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Violence has a long and rich history within the Middle East. Although extremist organizations, such as Al-Qaeda and ISIS, argue this violence is associated with re-establishing the Islamic Caliphate, this is far too simple a response. Other factors of key importance, such as cultural changes introduced by globalization, the political volatility of the region, and weakened economic growth, contribute to violence in the region. These issues are only further exacerbated by feuds, sometimes century-old, between the region’s rival ethnic groups.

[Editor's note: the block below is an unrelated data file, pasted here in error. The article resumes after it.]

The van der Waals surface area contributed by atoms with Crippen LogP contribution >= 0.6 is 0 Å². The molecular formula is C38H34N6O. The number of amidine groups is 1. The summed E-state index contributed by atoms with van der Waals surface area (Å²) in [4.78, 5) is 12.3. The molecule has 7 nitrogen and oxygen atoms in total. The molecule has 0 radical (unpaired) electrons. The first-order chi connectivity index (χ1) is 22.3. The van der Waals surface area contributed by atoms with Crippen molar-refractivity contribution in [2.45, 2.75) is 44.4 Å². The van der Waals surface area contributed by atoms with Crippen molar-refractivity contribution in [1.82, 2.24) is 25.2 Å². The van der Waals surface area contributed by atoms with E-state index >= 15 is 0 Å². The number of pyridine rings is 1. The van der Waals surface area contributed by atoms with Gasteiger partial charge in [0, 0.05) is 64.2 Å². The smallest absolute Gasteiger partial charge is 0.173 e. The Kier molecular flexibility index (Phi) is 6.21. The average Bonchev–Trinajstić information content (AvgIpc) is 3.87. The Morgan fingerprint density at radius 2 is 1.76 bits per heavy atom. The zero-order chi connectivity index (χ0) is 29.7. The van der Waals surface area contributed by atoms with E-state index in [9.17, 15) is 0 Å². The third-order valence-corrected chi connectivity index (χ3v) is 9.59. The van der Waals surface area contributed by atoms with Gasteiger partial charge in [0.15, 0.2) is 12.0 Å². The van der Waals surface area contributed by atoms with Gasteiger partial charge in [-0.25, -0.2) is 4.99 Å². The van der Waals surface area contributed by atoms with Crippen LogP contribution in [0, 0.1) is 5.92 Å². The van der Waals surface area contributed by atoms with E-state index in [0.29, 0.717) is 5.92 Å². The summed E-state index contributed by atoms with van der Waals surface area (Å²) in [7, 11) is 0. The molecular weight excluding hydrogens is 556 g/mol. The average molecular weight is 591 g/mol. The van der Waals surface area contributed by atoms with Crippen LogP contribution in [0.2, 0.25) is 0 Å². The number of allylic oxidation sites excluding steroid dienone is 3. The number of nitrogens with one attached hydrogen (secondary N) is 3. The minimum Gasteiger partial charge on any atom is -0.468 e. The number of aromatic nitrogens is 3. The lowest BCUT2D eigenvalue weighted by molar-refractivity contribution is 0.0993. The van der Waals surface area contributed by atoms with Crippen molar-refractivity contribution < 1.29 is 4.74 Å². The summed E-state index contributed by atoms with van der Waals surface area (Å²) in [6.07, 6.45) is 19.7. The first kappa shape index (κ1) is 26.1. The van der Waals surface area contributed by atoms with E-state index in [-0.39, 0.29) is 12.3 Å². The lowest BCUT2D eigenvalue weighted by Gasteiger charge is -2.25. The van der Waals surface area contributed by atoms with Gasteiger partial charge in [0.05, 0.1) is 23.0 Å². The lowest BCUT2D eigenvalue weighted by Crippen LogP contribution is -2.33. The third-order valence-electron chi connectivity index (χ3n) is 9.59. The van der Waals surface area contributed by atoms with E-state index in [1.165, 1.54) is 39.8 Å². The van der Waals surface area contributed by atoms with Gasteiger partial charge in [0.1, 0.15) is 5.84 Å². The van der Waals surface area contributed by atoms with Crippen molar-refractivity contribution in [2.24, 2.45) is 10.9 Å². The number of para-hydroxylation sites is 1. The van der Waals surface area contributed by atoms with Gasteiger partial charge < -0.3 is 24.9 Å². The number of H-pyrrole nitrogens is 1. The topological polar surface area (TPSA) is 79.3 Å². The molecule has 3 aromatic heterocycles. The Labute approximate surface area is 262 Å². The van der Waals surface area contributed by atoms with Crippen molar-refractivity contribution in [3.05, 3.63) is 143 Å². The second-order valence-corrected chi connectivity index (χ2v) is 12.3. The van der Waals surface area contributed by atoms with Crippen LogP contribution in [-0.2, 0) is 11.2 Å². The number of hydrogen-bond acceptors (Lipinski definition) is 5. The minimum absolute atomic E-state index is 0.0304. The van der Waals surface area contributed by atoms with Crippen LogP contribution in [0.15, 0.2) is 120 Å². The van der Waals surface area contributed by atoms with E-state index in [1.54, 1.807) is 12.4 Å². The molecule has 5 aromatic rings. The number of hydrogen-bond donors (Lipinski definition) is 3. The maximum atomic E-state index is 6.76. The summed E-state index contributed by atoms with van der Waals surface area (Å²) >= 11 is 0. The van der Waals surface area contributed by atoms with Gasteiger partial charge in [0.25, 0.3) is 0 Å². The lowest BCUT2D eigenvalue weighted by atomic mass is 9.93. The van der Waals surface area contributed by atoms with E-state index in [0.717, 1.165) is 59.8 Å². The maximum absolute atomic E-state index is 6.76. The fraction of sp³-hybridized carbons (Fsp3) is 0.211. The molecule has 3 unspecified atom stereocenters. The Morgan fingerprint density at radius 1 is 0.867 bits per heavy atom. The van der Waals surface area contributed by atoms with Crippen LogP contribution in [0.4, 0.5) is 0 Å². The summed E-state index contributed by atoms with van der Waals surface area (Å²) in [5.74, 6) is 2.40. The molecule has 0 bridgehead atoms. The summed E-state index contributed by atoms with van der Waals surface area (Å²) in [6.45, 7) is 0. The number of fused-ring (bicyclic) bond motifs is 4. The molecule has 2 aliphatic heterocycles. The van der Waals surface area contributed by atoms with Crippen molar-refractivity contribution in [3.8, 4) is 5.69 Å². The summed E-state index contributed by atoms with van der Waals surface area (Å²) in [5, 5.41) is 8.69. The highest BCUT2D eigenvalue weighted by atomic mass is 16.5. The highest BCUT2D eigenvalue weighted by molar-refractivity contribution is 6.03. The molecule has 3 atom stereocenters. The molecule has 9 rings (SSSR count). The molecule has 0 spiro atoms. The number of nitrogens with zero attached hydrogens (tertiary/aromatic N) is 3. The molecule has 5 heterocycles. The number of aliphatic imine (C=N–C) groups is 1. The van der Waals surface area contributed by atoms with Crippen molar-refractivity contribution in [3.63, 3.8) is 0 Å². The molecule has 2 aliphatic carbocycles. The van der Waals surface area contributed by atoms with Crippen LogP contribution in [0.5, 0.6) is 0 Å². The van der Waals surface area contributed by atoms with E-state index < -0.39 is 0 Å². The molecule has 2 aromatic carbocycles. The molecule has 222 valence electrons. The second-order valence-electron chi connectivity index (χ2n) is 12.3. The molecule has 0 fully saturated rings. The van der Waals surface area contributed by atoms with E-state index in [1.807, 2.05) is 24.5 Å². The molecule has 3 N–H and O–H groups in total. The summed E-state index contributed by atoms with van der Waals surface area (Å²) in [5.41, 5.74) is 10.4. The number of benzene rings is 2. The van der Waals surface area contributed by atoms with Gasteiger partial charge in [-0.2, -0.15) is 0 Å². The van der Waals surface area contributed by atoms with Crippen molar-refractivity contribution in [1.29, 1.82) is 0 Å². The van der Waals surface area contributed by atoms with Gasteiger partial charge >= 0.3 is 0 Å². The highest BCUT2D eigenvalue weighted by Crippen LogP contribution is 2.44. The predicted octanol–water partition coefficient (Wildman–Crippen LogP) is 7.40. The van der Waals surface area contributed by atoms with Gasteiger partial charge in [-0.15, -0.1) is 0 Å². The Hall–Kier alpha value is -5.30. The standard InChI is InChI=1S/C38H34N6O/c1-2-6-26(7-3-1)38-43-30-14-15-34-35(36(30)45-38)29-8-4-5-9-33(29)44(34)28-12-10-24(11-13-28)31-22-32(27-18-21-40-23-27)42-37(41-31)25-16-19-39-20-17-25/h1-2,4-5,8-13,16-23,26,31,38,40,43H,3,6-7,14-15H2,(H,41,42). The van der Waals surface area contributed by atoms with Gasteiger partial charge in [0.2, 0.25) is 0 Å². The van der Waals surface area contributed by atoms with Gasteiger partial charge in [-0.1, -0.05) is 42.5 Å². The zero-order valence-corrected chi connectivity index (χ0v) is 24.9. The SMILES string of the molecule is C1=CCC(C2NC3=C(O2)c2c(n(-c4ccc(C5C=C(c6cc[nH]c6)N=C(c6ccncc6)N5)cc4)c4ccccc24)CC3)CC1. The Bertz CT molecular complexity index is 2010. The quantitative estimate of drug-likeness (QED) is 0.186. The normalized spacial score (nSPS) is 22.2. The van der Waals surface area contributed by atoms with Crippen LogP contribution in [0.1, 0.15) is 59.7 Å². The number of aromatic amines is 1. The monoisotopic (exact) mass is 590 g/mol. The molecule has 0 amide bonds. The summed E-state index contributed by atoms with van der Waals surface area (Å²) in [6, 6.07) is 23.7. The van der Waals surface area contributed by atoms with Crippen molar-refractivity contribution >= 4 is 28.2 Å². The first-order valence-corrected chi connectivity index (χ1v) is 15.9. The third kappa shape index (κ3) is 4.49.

Violent extremism in the Middle East is a complex phenomenon. While the region’s post-colonial history has been dominated by violence, imperialism is not the root cause. The violence is driven by a wide array of factors, including economic, political, ethnic, and social. Blaming one entity is not appropriate because political actions and decision-making happen in an ever-changing environment. There will always be individuals who are unhappy or dissatisfied with the way the current government acts or their policies, choosing violence to attempt to right their perceived wrongs.